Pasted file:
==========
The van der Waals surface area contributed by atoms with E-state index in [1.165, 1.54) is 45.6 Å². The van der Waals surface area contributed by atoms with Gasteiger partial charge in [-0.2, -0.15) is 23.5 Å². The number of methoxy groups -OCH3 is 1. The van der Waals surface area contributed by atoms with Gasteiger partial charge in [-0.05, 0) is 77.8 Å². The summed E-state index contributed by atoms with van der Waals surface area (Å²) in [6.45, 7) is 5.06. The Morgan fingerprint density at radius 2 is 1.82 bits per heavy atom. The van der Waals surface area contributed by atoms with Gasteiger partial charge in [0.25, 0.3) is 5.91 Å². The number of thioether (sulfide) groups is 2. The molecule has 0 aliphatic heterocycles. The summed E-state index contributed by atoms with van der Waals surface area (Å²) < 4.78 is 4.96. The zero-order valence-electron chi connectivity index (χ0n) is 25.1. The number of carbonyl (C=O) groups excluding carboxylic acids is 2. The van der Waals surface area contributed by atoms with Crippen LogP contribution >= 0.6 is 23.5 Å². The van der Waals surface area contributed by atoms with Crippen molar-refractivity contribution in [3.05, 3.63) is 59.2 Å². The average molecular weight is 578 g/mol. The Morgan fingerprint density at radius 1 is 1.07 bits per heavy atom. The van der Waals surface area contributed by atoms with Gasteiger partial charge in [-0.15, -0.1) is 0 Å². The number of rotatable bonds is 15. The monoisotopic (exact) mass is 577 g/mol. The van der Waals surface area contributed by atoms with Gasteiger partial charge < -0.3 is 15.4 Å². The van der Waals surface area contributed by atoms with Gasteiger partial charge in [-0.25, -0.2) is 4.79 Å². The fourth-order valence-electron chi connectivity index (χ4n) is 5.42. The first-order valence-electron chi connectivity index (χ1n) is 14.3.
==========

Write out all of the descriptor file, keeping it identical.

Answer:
The van der Waals surface area contributed by atoms with E-state index in [1.165, 1.54) is 45.6 Å². The van der Waals surface area contributed by atoms with Gasteiger partial charge in [-0.2, -0.15) is 23.5 Å². The number of methoxy groups -OCH3 is 1. The van der Waals surface area contributed by atoms with Gasteiger partial charge in [-0.05, 0) is 77.8 Å². The summed E-state index contributed by atoms with van der Waals surface area (Å²) in [6.45, 7) is 5.06. The Morgan fingerprint density at radius 2 is 1.82 bits per heavy atom. The van der Waals surface area contributed by atoms with Gasteiger partial charge in [0.25, 0.3) is 5.91 Å². The number of thioether (sulfide) groups is 2. The molecule has 0 aliphatic heterocycles. The summed E-state index contributed by atoms with van der Waals surface area (Å²) < 4.78 is 4.96. The zero-order valence-electron chi connectivity index (χ0n) is 25.1. The number of carbonyl (C=O) groups excluding carboxylic acids is 2. The van der Waals surface area contributed by atoms with Crippen LogP contribution >= 0.6 is 23.5 Å². The van der Waals surface area contributed by atoms with Crippen molar-refractivity contribution in [3.05, 3.63) is 59.2 Å². The average molecular weight is 578 g/mol. The Morgan fingerprint density at radius 1 is 1.07 bits per heavy atom. The van der Waals surface area contributed by atoms with Gasteiger partial charge in [-0.15, -0.1) is 0 Å². The number of rotatable bonds is 15. The monoisotopic (exact) mass is 577 g/mol. The van der Waals surface area contributed by atoms with Gasteiger partial charge < -0.3 is 15.4 Å². The van der Waals surface area contributed by atoms with Gasteiger partial charge in [-0.25, -0.2) is 4.79 Å². The fourth-order valence-electron chi connectivity index (χ4n) is 5.42. The first-order valence-electron chi connectivity index (χ1n) is 14.3.